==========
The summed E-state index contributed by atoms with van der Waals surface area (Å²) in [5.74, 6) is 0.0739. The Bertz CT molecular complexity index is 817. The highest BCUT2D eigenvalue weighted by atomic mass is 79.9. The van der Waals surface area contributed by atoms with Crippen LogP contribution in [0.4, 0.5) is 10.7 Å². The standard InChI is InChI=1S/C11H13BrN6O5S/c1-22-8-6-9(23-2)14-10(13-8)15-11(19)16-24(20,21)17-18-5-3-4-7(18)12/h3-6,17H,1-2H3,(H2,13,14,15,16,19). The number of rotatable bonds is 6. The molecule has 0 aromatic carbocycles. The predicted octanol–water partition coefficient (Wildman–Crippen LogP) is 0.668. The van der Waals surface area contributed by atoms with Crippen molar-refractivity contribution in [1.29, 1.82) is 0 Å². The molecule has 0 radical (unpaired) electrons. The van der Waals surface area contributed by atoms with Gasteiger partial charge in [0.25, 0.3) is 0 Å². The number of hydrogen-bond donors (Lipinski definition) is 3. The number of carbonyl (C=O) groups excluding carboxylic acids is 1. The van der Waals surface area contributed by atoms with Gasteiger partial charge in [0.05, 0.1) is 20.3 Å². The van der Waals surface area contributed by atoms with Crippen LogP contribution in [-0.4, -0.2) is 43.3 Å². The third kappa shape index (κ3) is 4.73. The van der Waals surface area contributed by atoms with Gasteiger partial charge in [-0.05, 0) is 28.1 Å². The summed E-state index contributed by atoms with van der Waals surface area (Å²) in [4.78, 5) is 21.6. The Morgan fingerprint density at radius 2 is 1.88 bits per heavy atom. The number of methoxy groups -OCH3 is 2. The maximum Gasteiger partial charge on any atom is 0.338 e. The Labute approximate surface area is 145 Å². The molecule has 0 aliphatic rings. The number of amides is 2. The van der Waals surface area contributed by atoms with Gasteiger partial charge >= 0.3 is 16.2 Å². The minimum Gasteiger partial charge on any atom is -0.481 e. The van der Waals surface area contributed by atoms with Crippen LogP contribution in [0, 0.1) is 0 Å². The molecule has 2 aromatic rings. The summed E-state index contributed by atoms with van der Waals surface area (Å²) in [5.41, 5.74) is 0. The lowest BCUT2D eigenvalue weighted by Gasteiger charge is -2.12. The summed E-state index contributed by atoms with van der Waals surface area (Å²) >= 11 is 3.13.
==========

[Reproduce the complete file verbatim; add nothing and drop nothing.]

The summed E-state index contributed by atoms with van der Waals surface area (Å²) in [5.74, 6) is 0.0739. The Bertz CT molecular complexity index is 817. The highest BCUT2D eigenvalue weighted by atomic mass is 79.9. The van der Waals surface area contributed by atoms with Crippen LogP contribution in [0.4, 0.5) is 10.7 Å². The standard InChI is InChI=1S/C11H13BrN6O5S/c1-22-8-6-9(23-2)14-10(13-8)15-11(19)16-24(20,21)17-18-5-3-4-7(18)12/h3-6,17H,1-2H3,(H2,13,14,15,16,19). The number of rotatable bonds is 6. The molecule has 0 aromatic carbocycles. The predicted octanol–water partition coefficient (Wildman–Crippen LogP) is 0.668. The van der Waals surface area contributed by atoms with Crippen molar-refractivity contribution in [1.29, 1.82) is 0 Å². The molecule has 0 radical (unpaired) electrons. The van der Waals surface area contributed by atoms with Gasteiger partial charge in [0.25, 0.3) is 0 Å². The number of hydrogen-bond donors (Lipinski definition) is 3. The number of carbonyl (C=O) groups excluding carboxylic acids is 1. The van der Waals surface area contributed by atoms with Gasteiger partial charge in [0.05, 0.1) is 20.3 Å². The van der Waals surface area contributed by atoms with Crippen LogP contribution in [-0.4, -0.2) is 43.3 Å². The third kappa shape index (κ3) is 4.73. The van der Waals surface area contributed by atoms with Gasteiger partial charge in [-0.05, 0) is 28.1 Å². The summed E-state index contributed by atoms with van der Waals surface area (Å²) in [4.78, 5) is 21.6. The Morgan fingerprint density at radius 2 is 1.88 bits per heavy atom. The number of methoxy groups -OCH3 is 2. The maximum Gasteiger partial charge on any atom is 0.338 e. The Labute approximate surface area is 145 Å². The molecule has 0 aliphatic rings. The number of amides is 2. The van der Waals surface area contributed by atoms with Gasteiger partial charge >= 0.3 is 16.2 Å². The minimum Gasteiger partial charge on any atom is -0.481 e. The van der Waals surface area contributed by atoms with Crippen LogP contribution in [0, 0.1) is 0 Å². The molecule has 2 aromatic rings. The summed E-state index contributed by atoms with van der Waals surface area (Å²) in [5.41, 5.74) is 0. The lowest BCUT2D eigenvalue weighted by Gasteiger charge is -2.12. The summed E-state index contributed by atoms with van der Waals surface area (Å²) >= 11 is 3.13.